Originally published on Chicago Tribune by June Fletcher and Nancy Keates, The Wall Street Journal on March 30, 2003
For Jack and Lani Garfield, duct taping the bedroom just won’t do. Instead, they’ve totally updated an old bomb shelter in their back yard, complete with a special ventilation system, a generator and a two-way radio. The retired dentist and his wife, from Palm Springs, Calif., even fixed up the decor, hanging Cold War-era bomb test photos on the wall.
“We’re ready,” says Garfield.
With war under way, worried homeowners are investing in the latest home addition: the “safe room.” With the help of home-security companies, they’re putting in food-storage tanks in the basement, blast-proof walls in the garage and fiberglass pods that can be buried in the backyard. One security specialist is selling a portable shelter on eBay — with two-day shipping included. And while experts say the rooms may not be as safe as some people hope, folks are shelling out from $3,000 to more than $50,000 for one, even when it’s just a closet.
Of course, the number of people putting these things in is still small, but companies like American Saferoom Door in Los Angeles say business is up 20 percent in the past two months, while Zytech, a recently launched Maryland safe-room builder, says it already has a backlog of a dozen orders for its $26,000-and-up customized rooms.
Alliance Security Products, a New York company owned by an ex-Israeli army officer, says its six-person tent can function as a safe room on the go. The company says it’s sold 150 in the past month — and has a waiting list four times that long.
Rex Bost’s version will be a little more permanent. “We live in scary times,” says the North Carolina builder. “This gives me peace of mind.” His will be in the basement with foot-thick concrete walls and its own separate ventilation system. And in the event nothing bad happens, the space won’t go to waste: He’s planning to have it double as a place to practice his guitar, because it will have soundproof walls.
Bomb shelters, of course, were an icon of the ’50s, though their use was actually pretty limited. Even in the height of the duck-and-cover days, fewer than 1 percent of Americans put one in, because many could cost as much as $2,500, or about half the average salary at the time. But in the ’90s, a new generation of shelters with high-tech features spawned an entire $1 billion-a-year business, for homeowners looking for protection from intruders (remember last year’s “Panic Room”?) and storms. Experts say almost 300,000 people have them now, more than during the Cold War era.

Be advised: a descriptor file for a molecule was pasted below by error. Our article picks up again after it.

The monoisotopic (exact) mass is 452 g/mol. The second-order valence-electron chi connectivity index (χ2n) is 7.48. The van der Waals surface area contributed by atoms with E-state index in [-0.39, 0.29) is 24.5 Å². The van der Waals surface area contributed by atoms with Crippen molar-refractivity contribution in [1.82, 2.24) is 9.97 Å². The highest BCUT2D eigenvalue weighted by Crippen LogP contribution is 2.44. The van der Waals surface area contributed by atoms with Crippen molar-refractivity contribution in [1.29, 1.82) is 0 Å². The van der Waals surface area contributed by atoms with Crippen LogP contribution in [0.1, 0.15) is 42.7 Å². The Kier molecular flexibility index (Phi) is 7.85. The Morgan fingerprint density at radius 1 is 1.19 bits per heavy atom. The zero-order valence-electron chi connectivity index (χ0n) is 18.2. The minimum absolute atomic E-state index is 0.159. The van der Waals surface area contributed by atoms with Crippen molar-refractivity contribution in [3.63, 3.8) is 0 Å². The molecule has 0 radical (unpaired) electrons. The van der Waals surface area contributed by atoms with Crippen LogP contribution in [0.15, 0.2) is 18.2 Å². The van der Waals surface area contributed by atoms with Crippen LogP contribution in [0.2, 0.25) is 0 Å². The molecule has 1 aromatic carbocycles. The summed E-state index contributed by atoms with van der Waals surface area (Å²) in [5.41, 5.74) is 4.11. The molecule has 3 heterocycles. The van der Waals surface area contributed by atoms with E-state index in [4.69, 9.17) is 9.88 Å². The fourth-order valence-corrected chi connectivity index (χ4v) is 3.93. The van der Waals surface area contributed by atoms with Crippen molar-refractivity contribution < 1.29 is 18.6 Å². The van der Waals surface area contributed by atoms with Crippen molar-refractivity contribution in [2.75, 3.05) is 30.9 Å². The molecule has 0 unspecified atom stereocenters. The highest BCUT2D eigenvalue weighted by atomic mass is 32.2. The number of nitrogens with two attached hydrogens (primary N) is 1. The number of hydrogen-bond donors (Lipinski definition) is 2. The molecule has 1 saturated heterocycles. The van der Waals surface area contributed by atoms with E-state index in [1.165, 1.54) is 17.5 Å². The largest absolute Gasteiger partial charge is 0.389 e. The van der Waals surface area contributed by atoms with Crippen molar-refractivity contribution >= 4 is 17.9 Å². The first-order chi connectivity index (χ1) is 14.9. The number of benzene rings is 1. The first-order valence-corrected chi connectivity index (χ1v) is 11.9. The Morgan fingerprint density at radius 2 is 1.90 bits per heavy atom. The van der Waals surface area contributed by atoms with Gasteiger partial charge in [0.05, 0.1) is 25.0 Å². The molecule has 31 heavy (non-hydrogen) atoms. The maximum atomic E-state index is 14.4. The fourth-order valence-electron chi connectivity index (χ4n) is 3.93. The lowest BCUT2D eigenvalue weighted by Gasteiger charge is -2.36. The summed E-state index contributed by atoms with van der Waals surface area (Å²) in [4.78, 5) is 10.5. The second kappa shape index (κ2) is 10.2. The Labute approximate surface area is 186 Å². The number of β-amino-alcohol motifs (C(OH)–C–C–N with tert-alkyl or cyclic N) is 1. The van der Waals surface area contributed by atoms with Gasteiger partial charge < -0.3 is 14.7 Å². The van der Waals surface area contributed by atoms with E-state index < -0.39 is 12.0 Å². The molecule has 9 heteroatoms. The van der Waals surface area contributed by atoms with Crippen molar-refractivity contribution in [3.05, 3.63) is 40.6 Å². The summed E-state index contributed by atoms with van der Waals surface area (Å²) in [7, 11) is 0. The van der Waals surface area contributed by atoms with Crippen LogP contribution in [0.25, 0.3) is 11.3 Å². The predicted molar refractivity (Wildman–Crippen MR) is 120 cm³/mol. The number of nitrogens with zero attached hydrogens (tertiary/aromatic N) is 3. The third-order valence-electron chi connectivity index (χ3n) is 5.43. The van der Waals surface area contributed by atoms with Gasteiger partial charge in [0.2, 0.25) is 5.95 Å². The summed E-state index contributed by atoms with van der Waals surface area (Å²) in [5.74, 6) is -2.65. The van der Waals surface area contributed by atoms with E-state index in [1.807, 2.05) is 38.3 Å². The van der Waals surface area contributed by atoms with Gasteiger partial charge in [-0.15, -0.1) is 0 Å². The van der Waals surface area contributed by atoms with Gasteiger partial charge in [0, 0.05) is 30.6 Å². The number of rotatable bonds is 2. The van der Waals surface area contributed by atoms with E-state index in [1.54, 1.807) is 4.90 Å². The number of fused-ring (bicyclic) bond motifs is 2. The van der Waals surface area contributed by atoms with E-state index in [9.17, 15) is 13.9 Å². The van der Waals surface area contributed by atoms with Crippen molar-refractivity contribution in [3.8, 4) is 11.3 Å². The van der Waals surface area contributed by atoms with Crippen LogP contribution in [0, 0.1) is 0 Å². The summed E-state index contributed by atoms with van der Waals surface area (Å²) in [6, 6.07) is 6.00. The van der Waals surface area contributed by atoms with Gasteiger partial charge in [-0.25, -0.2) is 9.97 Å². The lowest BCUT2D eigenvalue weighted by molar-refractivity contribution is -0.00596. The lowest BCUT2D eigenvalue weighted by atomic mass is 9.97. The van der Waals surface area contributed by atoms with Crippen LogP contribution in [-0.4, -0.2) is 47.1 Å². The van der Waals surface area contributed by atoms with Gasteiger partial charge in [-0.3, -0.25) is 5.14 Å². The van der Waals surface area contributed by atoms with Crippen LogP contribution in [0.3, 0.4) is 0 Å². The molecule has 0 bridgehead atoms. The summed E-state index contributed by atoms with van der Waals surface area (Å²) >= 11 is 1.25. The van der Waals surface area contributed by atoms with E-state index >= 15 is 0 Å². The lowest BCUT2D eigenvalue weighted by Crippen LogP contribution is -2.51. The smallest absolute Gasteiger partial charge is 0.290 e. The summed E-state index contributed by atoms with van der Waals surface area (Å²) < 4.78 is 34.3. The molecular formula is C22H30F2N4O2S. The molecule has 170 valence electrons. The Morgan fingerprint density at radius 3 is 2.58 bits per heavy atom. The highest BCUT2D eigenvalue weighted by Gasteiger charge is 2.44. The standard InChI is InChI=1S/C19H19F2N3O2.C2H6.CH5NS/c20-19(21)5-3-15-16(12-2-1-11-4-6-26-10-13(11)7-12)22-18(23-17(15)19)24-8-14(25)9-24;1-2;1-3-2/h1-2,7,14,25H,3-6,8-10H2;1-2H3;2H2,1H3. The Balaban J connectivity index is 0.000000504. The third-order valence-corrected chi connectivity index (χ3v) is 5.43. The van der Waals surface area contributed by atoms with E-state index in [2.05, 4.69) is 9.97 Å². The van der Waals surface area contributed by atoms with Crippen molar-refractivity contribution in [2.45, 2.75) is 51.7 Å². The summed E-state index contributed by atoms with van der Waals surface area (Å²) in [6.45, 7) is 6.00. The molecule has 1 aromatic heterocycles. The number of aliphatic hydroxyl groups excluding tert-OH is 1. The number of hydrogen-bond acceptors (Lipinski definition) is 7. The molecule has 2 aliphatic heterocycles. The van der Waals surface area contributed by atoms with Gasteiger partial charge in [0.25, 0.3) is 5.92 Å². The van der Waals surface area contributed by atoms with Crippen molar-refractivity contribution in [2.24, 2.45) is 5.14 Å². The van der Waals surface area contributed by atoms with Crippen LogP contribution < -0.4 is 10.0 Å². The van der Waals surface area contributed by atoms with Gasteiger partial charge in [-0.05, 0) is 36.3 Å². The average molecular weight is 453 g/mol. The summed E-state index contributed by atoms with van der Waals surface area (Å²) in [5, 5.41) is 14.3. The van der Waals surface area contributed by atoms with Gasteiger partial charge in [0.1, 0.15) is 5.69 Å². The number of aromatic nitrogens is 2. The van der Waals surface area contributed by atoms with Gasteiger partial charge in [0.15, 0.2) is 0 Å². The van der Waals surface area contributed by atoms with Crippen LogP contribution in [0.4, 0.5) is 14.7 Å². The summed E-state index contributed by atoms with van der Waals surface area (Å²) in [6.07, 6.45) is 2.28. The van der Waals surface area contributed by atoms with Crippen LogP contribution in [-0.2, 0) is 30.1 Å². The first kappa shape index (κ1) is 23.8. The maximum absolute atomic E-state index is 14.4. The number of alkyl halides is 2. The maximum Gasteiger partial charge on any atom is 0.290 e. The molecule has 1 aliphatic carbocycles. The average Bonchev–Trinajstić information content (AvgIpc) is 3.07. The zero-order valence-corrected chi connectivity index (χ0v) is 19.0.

Still, while these shelters might foil thieves — or tornadoes — they won’t help homeowners weather a biochemical attack. For that, you need a special ventilation system to keep outside air at bay and filter out any dangerous chemicals or bacteria, as well as a backup power source. The result: Many of the companies that have been building the storm shelters, such as Oklahoma-based FamilySafe, are now adding air scrubbers and marketing them as terrorism protection. Ann Patton is among the people thinking of upgrading. “It’s grassroots homeland security,” says the Tulsa director of a preparedness group.
Experts generally dismiss temporary precautions like duct tape and plastic sheeting, saying they won’t keep out all the dangerous elements in the air. But, they say, the safe rooms equipped with ventilation are likely to do the job — as long as there’s a way to keep the power going. (Most models run on generators or batteries, though there are also solar-powered versions, and even hand-cranked ones.) The biggest drawback, says Ernest Kiesling, a professor of civil engineering and executive director of the National Storm Shelter Association: Because there are no national standards for the rooms, homeowners have to take the maker’s word that they’ll actually work.
And it’s hard to know just what folks are getting for their money. While some tents go for as little as $3,300, Brian Camden, owner of Harden Structures in Virginia Beach, Va., has a $7,500 version he says is “built to military specifications,” with an extra-safe “air-lock entrance.” So why should anyone spring for a $66,000 fiberglass “Disaster Shelter” pod from Radius Engineering in New Hampshire? You can weather a nuclear blast in it, says owner Walton McCarthy. Plus, because it’s hidden underground, you can keep it a secret (some people even ask him to install it at night, says Mr. McCarthy). The issue: In case of disaster they don’t necessarily want to share with the less-prepared.